Hyundai hits the mark
Friday, October 24, 2003
Smooth, quiet-running engine provides an excellent ride
Bad news: The service manager told you that you need a new transmission. It will cost more than $800. You still have six more payments to make on your 4-year-old car.
Good news: You drive a Hyundai that came with a 10-year/100,000 miles powertrain warranty!
Bad news: You can't pronounce Hyundai, let alone spell it.
Good news: Hyundai rhymes with Sunday, and Hyundai is in your computer's spell check!
More good news: Cape's newest auto dealer sells Hyundais, and provided the vehicle for this week's review. When I picked up the pretty 2004 Santa Fe GLS from Wieser Hyundai, conveniently located across the street from Wieser Honda, it was clean as a whistle, full of gas, and well stocked with owner's manual and sales brochures.
The Santa Fe is a compact SUV on a unibody frame and competes with the Mazda Tribute (reviewed last week), Ford Escape, Honda CRV, Toyota Rav4 and Saturn VUE. This is the fastest-growing segment in the auto industry, with practically every auto manufacturer offing its version of what an SUV should be. How does the Korean entry measure up?
Although you sit tall in the Santa Fe, you don't have to climb into it -- you just walk up and sit down. An eight-way manually adjustable seat greets you. Hey! Power seats are expensive! The Santa Fe's sticker price is only $23,664. Glance around the cabin and you'll see smooth curves, rounded edges and tasteful appointments. The cabin feels open and spacious. Based on Hyundai's midsize Sonata sedan platform, it offers more passenger and cargo room than its competitors -- only the Honda CRV offers comparable accommodations. Levers and controls are logically placed. Two cup holders for the front-seaters easily swallowed my oversize coffee mug. Outside, graceful, old-fashioned fender flares distinguish your SUV from all the others. The front end could use a little more chrome, but the tail end is a masterpiece of beauty and function. There is a handy minivan-style liftgate rather than the swing-open door found on other SUVs, and I love the side-mounted door handle that makes opening the gate a simple one-handed affair. Walk up to the Santa Fe from the sidewalk, grab the handle and toss the gate up and out of your way. Or push a hidden button and the liftgate glass can be opened.
How it drives
The GLS is equipped with a smooth and quiet running 2.7 liter V6 engine, mated to a 4-speed automatic transmission. This SUV provides a serene, smooth ride. So smooth in fact, that I drove back and forth twice on the old Mississippi River bridge -- once to test the suspension, and again to verify that the bridge hadn't been resurfaced! The Santa Fe made that miserable old broken driving surface seem almost tolerable.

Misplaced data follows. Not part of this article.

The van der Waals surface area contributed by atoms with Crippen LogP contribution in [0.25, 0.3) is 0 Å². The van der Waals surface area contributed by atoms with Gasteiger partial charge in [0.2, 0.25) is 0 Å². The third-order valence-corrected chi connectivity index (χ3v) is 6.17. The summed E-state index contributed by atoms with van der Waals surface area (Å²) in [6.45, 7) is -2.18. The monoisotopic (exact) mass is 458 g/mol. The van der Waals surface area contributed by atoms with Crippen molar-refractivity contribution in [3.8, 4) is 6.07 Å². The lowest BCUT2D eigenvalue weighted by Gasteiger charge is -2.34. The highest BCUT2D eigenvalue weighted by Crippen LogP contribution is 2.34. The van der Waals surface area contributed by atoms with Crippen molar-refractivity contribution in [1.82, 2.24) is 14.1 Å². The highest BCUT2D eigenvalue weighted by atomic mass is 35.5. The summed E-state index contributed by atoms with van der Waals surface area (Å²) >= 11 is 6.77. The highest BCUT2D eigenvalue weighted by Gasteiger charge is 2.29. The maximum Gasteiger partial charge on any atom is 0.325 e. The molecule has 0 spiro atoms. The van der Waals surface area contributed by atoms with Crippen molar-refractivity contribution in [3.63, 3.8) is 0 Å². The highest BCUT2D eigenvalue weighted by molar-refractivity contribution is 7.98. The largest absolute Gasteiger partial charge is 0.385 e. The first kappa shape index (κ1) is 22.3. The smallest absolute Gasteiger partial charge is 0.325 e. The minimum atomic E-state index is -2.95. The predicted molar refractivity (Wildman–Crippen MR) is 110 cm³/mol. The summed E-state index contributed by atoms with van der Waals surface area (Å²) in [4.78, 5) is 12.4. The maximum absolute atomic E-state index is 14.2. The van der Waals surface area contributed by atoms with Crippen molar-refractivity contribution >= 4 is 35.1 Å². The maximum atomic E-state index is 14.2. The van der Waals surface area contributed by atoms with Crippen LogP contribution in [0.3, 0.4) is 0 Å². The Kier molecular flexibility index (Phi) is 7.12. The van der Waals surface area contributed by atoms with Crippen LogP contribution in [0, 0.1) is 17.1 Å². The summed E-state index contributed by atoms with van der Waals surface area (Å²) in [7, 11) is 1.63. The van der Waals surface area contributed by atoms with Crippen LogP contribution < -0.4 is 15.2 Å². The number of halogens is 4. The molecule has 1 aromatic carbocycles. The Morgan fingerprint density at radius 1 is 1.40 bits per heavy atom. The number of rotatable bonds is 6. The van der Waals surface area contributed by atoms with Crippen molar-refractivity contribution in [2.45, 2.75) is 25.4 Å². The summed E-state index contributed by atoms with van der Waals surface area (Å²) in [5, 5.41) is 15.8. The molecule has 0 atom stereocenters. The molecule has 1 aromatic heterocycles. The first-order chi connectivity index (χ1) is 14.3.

Out on the highway, the Santa Fe was as quiet as cars costing much more. I found a steep, grassy hill to test the full-time all-wheel-drive system and could not get the SUV stuck. I found a deserted road and simulated some emergency maneuvers and quick stops, and the Santa Fe did not loose its composure. I did wish for more enthusiasm from the Santa Fe's engine compartment. Although the Santa Fe will outrun a Honda CRV or a Toyota Rav4, it is no match for the Tribute. There's simply not enough torque available to launch the Santa Fe smartly from a standing start. Power comes on with a rush at 3,500 rpm and builds quickly up to 6,500 rpm, but this kind of power is more suited to a sports car, not an SUV. But Hyundai has a solution: a 3.5-liter 200-horsepower engine that cranks out 219 pound-foot of torque. This is the engine I'd want because I'm always towing something somewhere.
Satisfied but hungry, I found a little country cafe and ordered the plate lunch special. "What kind of car is that you're driving," an old-timer asked, "Is that a Honda?" I replied, "That's a Hyundai." He smiled and nodded back at me, "That's what I thought … them Hondas is good cars, ain't they?"
Oh well. Besides being confused with their more expensive Japanese competitor, I have one other gripe about the new Santa Fe: the cruise control buttons on the steering wheel are not lighted! How are we supposed to use them in the dark?
I can recommend the Santa Fe to anyone looking for a comfortable vehicle capable of taming the highways or the back roads without breaking the bank. With power windows, power locks, power steering, independent suspension, tilt steering, a 218-watt 6-CD stereo system and a low price, this vehicle may be just what you've been looking for.
Steve Robertson of Robertson's Creative Photography is a car enthusiast and former staff writer/photographer for the Southeast Missourian.